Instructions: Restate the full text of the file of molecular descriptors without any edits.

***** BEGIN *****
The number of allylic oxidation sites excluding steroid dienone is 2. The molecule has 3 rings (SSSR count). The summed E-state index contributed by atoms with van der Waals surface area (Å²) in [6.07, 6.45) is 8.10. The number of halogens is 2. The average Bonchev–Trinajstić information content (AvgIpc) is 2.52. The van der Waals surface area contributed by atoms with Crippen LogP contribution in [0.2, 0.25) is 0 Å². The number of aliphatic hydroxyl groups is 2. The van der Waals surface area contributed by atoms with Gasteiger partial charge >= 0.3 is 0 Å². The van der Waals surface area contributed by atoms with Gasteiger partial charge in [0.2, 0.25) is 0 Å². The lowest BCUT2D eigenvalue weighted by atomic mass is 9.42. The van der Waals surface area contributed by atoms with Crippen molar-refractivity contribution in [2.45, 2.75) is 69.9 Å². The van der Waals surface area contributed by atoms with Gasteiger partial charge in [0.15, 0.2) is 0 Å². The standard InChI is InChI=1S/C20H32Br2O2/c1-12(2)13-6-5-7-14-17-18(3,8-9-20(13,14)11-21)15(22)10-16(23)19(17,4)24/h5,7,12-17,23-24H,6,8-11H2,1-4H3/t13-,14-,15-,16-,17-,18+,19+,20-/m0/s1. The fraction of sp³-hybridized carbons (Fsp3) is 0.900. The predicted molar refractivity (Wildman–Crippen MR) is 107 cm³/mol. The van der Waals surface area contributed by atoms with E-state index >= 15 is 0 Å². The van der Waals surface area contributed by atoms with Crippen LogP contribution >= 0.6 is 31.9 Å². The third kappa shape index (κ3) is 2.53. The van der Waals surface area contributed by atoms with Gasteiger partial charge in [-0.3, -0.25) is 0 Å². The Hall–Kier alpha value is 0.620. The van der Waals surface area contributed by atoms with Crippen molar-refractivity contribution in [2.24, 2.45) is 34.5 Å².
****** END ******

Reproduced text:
The number of allylic oxidation sites excluding steroid dienone is 2. The molecule has 3 rings (SSSR count). The summed E-state index contributed by atoms with van der Waals surface area (Å²) in [6.07, 6.45) is 8.10. The number of halogens is 2. The average Bonchev–Trinajstić information content (AvgIpc) is 2.52. The van der Waals surface area contributed by atoms with Crippen LogP contribution in [0.2, 0.25) is 0 Å². The number of aliphatic hydroxyl groups is 2. The van der Waals surface area contributed by atoms with Gasteiger partial charge >= 0.3 is 0 Å². The van der Waals surface area contributed by atoms with Gasteiger partial charge in [0.2, 0.25) is 0 Å². The lowest BCUT2D eigenvalue weighted by atomic mass is 9.42. The van der Waals surface area contributed by atoms with Crippen molar-refractivity contribution in [2.45, 2.75) is 69.9 Å². The van der Waals surface area contributed by atoms with Gasteiger partial charge in [0.15, 0.2) is 0 Å². The standard InChI is InChI=1S/C20H32Br2O2/c1-12(2)13-6-5-7-14-17-18(3,8-9-20(13,14)11-21)15(22)10-16(23)19(17,4)24/h5,7,12-17,23-24H,6,8-11H2,1-4H3/t13-,14-,15-,16-,17-,18+,19+,20-/m0/s1. The fraction of sp³-hybridized carbons (Fsp3) is 0.900. The predicted molar refractivity (Wildman–Crippen MR) is 107 cm³/mol. The van der Waals surface area contributed by atoms with E-state index >= 15 is 0 Å². The van der Waals surface area contributed by atoms with Crippen LogP contribution >= 0.6 is 31.9 Å². The third kappa shape index (κ3) is 2.53. The van der Waals surface area contributed by atoms with Gasteiger partial charge in [-0.3, -0.25) is 0 Å². The Hall–Kier alpha value is 0.620. The van der Waals surface area contributed by atoms with Crippen molar-refractivity contribution in [2.24, 2.45) is 34.5 Å².